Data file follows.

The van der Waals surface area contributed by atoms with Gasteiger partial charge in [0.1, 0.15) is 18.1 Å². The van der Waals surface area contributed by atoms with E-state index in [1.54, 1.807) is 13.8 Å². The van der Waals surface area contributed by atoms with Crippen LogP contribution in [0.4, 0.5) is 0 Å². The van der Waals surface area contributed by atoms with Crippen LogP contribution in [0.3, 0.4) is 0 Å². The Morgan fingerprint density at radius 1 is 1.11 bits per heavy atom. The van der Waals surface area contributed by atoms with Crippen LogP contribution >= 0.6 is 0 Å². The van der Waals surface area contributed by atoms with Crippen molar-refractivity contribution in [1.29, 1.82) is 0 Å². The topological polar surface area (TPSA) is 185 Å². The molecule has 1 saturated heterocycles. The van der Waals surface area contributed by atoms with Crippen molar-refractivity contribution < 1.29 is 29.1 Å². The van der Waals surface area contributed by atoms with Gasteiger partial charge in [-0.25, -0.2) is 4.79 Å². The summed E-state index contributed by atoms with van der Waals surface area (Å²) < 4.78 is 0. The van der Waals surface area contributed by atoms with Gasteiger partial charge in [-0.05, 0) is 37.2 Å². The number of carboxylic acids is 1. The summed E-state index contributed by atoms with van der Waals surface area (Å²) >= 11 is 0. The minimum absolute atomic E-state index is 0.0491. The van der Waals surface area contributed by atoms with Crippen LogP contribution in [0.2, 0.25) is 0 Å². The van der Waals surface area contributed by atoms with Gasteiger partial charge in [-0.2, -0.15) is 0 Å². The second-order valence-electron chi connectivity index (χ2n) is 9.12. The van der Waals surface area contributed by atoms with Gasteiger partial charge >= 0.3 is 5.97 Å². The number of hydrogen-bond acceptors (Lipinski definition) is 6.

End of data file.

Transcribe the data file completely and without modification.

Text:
The van der Waals surface area contributed by atoms with Gasteiger partial charge in [0.1, 0.15) is 18.1 Å². The van der Waals surface area contributed by atoms with E-state index in [1.54, 1.807) is 13.8 Å². The van der Waals surface area contributed by atoms with Crippen LogP contribution in [0.4, 0.5) is 0 Å². The van der Waals surface area contributed by atoms with Crippen LogP contribution in [0.3, 0.4) is 0 Å². The Morgan fingerprint density at radius 1 is 1.11 bits per heavy atom. The van der Waals surface area contributed by atoms with Crippen LogP contribution >= 0.6 is 0 Å². The van der Waals surface area contributed by atoms with Crippen molar-refractivity contribution in [1.29, 1.82) is 0 Å². The topological polar surface area (TPSA) is 185 Å². The molecule has 1 saturated heterocycles. The van der Waals surface area contributed by atoms with Crippen molar-refractivity contribution < 1.29 is 29.1 Å². The van der Waals surface area contributed by atoms with Gasteiger partial charge in [-0.25, -0.2) is 4.79 Å². The summed E-state index contributed by atoms with van der Waals surface area (Å²) < 4.78 is 0. The van der Waals surface area contributed by atoms with Gasteiger partial charge in [-0.05, 0) is 37.2 Å². The number of carboxylic acids is 1. The summed E-state index contributed by atoms with van der Waals surface area (Å²) >= 11 is 0. The minimum absolute atomic E-state index is 0.0491. The van der Waals surface area contributed by atoms with Crippen LogP contribution in [0.2, 0.25) is 0 Å². The van der Waals surface area contributed by atoms with Gasteiger partial charge in [-0.2, -0.15) is 0 Å². The second-order valence-electron chi connectivity index (χ2n) is 9.12. The van der Waals surface area contributed by atoms with Gasteiger partial charge >= 0.3 is 5.97 Å². The number of hydrogen-bond acceptors (Lipinski definition) is 6.